Without  Frills, the  Bila Rotoush  Arabic website, is an important source of documentation of the memories, life and creativity of Syrian writers and creators. Have most of your written material been published on this site?

No. Unfortunately, it didn’t happen because most of my literary and journalistic manuscripts were kept in my libraries in Damascus and Aleppo and I lost a large part of them. I don’t know what happened to my files after I left and time is passing quickly. I feel a lot of disappointment and real despair about the dark future that is waiting for the Syrian people due to their dependency on the corrupt regime and acceptance of both religious and political propaganda, poverty, and sustainable looting. Even more dangerous today is the massive demographic change. If there is no regime change, there will never be a major change in the warped mentality and corrupt political administration in Syria. Only the faces will change, and along with them will come a new rabble hungry for power. I will not regret disclosing to people what I see happening to them in the future if their condition remains as it is today. The coming facts do not bode well for them. 

The website Without Frills used to publish some of my ruminations and gave me space to express my thoughts freely which no other site provided. Through the SYRIAWISE platform, I convey a salute to the wonderful friend, editor-in-chief, and founder of Without Frills, Maher Homsi, who gave me a free voice and a sky without limits through which I could express my thoughts and bold research which other sites hesitated to publish.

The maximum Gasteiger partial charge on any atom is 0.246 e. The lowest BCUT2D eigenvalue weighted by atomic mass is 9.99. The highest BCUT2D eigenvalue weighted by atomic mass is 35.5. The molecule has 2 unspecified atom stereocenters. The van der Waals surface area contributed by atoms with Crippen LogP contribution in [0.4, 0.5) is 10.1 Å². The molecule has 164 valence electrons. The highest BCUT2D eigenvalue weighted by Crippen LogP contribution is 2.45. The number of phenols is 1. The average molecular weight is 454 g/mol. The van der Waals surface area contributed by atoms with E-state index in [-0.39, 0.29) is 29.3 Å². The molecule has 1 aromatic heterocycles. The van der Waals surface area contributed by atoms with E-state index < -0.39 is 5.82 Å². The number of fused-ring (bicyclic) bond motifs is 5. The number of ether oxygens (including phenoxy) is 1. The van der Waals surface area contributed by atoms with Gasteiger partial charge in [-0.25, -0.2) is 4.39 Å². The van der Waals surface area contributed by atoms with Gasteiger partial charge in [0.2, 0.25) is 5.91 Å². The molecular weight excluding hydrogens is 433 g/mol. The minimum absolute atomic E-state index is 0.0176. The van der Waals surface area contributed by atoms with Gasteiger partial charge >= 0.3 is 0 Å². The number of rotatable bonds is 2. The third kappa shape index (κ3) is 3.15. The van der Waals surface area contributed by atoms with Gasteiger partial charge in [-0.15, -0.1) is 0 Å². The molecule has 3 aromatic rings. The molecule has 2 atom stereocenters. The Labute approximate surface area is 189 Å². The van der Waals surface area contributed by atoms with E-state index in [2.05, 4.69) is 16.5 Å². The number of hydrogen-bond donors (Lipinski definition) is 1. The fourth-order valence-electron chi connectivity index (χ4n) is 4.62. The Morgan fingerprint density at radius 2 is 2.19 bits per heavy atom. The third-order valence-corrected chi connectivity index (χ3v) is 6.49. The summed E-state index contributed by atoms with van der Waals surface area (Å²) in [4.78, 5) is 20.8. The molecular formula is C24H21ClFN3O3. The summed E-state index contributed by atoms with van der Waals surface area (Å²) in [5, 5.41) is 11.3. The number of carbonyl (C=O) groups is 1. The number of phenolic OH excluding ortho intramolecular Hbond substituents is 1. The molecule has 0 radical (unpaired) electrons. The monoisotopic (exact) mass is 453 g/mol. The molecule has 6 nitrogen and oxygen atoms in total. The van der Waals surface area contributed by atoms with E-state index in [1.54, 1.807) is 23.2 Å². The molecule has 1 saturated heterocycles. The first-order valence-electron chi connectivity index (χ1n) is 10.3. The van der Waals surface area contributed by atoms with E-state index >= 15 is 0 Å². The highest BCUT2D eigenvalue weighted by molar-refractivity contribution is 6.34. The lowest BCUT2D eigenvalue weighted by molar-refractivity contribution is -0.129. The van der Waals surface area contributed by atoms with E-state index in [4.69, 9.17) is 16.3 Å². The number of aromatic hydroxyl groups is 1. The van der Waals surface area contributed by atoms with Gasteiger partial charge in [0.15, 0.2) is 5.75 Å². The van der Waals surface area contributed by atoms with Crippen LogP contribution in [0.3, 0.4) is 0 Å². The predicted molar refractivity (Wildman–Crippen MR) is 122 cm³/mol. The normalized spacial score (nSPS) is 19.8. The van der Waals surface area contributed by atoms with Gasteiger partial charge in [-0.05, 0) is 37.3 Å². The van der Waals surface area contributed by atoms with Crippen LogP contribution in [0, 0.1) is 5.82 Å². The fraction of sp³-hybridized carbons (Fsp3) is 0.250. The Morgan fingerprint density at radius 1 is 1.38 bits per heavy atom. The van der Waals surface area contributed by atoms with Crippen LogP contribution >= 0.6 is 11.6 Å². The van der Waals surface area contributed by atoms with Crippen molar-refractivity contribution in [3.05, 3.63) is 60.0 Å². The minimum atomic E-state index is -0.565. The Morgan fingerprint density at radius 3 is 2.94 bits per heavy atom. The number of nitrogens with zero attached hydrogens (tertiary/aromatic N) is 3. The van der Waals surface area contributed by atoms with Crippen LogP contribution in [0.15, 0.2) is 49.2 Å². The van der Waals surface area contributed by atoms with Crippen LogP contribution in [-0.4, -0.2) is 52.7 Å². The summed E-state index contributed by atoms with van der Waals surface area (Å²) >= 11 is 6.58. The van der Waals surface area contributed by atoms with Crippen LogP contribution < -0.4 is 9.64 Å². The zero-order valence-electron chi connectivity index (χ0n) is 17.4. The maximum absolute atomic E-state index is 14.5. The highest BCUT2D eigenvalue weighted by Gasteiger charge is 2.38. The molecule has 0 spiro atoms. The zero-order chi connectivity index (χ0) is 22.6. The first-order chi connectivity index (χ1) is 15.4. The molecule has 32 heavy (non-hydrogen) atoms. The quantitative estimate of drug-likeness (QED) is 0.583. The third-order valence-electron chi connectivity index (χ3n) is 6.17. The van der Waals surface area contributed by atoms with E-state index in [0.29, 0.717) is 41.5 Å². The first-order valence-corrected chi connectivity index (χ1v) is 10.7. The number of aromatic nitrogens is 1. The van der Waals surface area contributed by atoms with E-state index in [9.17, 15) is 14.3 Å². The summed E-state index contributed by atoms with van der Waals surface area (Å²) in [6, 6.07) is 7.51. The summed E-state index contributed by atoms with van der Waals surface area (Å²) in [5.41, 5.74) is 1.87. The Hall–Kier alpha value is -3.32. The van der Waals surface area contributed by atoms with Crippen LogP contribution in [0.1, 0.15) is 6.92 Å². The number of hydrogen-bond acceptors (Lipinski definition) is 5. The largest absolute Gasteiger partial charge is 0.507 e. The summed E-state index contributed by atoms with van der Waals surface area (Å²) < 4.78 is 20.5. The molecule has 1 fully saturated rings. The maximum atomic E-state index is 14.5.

Having spent most of your life in Syria, you know first-hand that Syrians are not taught an accurate history of their homeland by the regime-controlled educational institutions. Through your work in documenting the Syrian civilization through American, British, and French documentation, do you believe their accounts are consistent with what actually happened in Syria?

I think this question is very important. It summarizes the value of the documentary books I produced. The research was long and impossible to summarize in a few words but I can tell you this: my knowledge of the secret and dangerous documents about the history of Syria and the region came after my arrival in Washington, DC. After learning about the horrendous amount of true, hidden secret history, I may have a more accurate vision and foreboding of coming events — much more than before.

History is a teacher, a great and superior teacher in its lessons for those who study it, dive into its events, and read it with impartiality away from personal disputes and biases.

What is the message of researcher and photographer Saad Fansa today, while we are in the twelfth year of the Syrian revolution and the Assad regime and his allies are still stealing Syria’s antiquities?

I am neither a theorist nor a jurist and I do not claim that my words carry any more weight than anyone else’s. But I am a proud writer, and my writings were widely read. I am also a photographer who documented the archaeology of my country during the course of my life. I also held many exhibitions and lectures that brought to light the most ambiguous parts of knowledge and raised questions evoking minds to escape the swamp they had been exiled to by the alliance of misguided religious leaders with criminal politicians. As for me, I was not rebellious against the murderous regime alone, but against the symbols of the society that produced it. And for that, I have paid an exorbitant price throughout my own history, not the least of which includes the loss of my homeland, exile, and poverty. Sadly, I do not see any glimmer of hope for me or anyone else belonging to the bereaved Syrian people to change these miserable conditions at this time, or even in the foreseeable future.

Yasser Ashkar
Yasser Ashkar
Former instructor at Istanbul University. Ashkar is a Founding Member of the Association of Syrian Refugees, Human Rights Activist and Journalist. He currently lives in Michigan, USA.